Ophthalmology can set pace for regulatory-grade real-world data

Digital EditionOphthalmology Times: November 2023
Volume 48
Issue 11

Ophthalmic data are well suited to the demands of regulatory-grade use cases.

(Image Credit: AdobeStock/natali_mis)

(Image Credit: AdobeStock/natali_mis)

Ophthalmology is well positioned to help the FDA's Advancing Real-World Evidence Program unlock its fullest potential. Few, if any, other specialties or subspecialties provide the level of data quality required for these regulatory-level use cases.

Data quality in this context is broadly objective. It combines a level of highly precise, standardized measures and scoring systems, detailed coding structure, and the critical mass of patients necessary to support reliable simulations based on the real-world experience of millions of patients. Despite this seemingly optimal environment for real-world evidence (RWE) to flourish, ophthalmology often seems to trail other specialties when it comes to seeking label expansions and supporting other regulatory decisions with RWE.

According to our published research,1 ophthalmic data are uniquely well suited to the demands of regulatory-grade use cases. Specifically, the research demonstrated that it is possible to use real-world data (RWD) to replicate the primary outcome measures of 2 large-scale randomized controlled trials in ophthalmology—the phase 3 VIEW 1 and VIEW 2 (VIEW 1/2) pivotal trials. VIEW 1/2 led to the approval by the FDA of aflibercept (Eylea; Regeneron) for the treatment of neovascular age-related macular degeneration (nAMD) in 2011.

What these findings reveal is that this level of high-quality RWD can consistently find patients in real-world clinical settings that mirror those who participated in clinical studies, and—when we follow them throughout their health care journeys—the real-world patients experienced outcomes very similar to those of the patients in the trial. This unlocks huge opportunities for clinicians, academic researchers, life sciences companies, and regulators.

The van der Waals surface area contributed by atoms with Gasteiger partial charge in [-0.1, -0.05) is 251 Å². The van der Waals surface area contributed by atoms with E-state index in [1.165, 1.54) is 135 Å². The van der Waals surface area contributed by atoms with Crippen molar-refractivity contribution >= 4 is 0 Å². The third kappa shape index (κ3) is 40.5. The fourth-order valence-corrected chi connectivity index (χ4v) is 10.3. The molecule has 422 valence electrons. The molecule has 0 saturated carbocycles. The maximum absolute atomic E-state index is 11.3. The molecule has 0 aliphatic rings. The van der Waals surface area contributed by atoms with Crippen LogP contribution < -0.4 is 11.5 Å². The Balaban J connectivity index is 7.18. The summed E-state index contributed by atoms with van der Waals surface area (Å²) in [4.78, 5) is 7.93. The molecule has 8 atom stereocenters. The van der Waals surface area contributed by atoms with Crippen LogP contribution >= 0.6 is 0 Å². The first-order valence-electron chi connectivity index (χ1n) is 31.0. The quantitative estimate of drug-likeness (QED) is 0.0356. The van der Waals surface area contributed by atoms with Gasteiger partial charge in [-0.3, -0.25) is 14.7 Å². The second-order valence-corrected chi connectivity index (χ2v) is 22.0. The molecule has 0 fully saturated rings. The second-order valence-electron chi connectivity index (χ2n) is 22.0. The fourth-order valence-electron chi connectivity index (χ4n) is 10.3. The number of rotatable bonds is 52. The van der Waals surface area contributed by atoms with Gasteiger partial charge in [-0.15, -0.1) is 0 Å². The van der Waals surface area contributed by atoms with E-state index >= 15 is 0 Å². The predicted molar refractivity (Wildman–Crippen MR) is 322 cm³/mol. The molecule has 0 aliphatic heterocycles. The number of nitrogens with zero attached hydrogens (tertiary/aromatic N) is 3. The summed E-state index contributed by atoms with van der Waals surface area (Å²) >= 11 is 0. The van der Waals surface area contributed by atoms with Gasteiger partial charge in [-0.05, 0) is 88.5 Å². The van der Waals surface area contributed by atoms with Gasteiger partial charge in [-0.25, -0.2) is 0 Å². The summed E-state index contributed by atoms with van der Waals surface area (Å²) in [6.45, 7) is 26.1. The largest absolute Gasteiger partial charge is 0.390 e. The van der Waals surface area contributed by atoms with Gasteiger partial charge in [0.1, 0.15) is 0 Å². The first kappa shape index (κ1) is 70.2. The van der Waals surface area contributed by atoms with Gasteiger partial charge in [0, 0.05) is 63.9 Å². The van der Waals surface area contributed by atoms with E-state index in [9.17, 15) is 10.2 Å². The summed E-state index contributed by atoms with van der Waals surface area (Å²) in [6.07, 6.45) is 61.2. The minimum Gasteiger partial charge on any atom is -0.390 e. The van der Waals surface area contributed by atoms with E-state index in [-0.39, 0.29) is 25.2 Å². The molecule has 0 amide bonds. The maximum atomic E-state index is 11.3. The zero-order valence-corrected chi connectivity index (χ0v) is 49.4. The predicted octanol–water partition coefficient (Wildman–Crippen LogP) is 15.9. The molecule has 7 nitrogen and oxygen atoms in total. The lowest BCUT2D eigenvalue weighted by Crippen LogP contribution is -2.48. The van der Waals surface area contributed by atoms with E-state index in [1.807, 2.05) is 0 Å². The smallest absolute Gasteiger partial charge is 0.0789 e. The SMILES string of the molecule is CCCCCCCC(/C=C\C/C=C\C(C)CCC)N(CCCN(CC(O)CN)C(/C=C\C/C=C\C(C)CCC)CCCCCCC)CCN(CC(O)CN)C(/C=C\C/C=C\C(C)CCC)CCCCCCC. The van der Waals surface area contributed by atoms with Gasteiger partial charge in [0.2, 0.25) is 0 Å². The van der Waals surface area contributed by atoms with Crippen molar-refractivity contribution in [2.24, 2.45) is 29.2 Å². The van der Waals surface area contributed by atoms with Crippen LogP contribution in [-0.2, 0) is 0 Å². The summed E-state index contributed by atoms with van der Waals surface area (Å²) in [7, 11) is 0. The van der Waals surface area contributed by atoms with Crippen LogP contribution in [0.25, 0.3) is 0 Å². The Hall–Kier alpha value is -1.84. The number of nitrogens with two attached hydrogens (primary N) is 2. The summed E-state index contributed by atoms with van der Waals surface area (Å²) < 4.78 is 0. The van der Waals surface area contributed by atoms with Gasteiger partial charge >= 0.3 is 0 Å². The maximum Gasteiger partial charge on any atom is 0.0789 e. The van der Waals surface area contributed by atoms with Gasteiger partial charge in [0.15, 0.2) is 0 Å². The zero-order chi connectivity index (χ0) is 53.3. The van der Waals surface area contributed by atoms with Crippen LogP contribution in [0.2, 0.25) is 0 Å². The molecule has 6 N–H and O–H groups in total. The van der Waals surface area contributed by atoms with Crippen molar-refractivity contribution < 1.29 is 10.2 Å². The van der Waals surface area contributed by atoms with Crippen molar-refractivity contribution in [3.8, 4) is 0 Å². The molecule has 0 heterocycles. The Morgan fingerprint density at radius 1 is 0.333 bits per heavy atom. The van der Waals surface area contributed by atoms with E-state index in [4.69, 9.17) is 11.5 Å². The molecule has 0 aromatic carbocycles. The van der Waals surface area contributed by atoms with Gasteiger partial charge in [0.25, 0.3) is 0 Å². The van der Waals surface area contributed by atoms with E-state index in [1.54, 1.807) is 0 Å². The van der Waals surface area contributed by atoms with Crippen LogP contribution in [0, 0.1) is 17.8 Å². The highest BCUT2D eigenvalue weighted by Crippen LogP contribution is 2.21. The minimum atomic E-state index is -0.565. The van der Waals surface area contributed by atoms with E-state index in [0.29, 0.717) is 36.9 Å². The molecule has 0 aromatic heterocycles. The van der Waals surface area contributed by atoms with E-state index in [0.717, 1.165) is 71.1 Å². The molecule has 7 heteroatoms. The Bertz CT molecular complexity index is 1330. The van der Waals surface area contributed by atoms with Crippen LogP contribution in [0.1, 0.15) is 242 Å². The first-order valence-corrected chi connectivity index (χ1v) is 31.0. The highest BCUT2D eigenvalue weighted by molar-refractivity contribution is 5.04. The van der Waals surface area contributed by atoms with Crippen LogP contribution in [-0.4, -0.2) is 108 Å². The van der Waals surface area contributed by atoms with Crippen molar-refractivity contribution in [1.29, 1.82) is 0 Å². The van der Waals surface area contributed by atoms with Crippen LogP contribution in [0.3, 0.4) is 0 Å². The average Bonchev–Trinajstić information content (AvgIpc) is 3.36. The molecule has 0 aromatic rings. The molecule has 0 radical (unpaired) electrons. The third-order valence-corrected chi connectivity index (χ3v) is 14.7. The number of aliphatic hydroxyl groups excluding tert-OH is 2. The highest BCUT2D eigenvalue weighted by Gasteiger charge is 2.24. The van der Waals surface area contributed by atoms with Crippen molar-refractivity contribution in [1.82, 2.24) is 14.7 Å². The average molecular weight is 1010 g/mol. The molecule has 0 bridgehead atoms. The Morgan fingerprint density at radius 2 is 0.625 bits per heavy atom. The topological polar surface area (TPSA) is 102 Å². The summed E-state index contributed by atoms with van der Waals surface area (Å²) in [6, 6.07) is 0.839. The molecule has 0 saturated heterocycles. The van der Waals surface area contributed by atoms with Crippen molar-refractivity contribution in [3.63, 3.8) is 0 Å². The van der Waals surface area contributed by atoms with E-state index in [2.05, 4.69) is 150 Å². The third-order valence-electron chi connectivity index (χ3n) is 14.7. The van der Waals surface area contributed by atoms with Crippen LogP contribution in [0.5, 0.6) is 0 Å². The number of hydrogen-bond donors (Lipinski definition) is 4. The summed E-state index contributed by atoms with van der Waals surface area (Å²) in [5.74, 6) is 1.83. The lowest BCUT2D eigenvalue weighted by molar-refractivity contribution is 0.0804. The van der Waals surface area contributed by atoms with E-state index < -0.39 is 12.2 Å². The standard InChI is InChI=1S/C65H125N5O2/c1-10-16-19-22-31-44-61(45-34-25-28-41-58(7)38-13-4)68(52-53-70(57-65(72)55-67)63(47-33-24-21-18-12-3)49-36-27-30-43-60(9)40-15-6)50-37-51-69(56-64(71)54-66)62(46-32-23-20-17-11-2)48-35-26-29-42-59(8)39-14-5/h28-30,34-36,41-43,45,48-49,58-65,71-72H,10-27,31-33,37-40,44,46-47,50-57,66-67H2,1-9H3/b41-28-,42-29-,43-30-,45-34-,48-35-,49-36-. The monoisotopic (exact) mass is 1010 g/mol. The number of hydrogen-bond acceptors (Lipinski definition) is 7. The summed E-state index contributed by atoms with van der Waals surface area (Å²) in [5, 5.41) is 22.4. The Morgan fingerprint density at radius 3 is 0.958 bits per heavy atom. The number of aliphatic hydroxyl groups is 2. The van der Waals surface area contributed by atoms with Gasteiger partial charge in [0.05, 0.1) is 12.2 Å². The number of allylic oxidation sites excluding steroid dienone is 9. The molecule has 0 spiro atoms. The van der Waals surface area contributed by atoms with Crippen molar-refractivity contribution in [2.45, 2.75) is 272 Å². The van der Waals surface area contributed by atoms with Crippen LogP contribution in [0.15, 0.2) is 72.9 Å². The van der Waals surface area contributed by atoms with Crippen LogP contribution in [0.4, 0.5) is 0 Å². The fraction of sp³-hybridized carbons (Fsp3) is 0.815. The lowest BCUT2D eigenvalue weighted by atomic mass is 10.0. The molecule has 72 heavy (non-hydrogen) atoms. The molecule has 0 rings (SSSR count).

Incorporating RWE into the clinical trial workflow

Consider, for example, the huge gains in efficiency that could have been realized if the RWE we analyzed in our research was integrated into the VIEW 1/2 randomized control trials. Those trials, which were conducted in parallel, were incredibly ambitious in scope. All told, the trials evaluated 1632 subjects over the course of 52 weeks across the US, Europe, Asia, and Latin America and ultimately helped pave the way for an important new drug approval.

By contrast, the core research algorithms used in our RWE version of the trials were able to be programmed in days using patient data contained in the American Academy of Ophthalmology IRIS (Intelligent Research in Sight) Registry, which is among the largest medical specialty registries, containing deidentified patient data from 79 million unique patients and collected from more than 16,000 participating clinicians. Even better, once we applied the same inclusion and exclusion criteria that were used in the VIEW 1/2 studies, we were able to immediately identify a universe of 4779 patients who fit the patient profile for the study.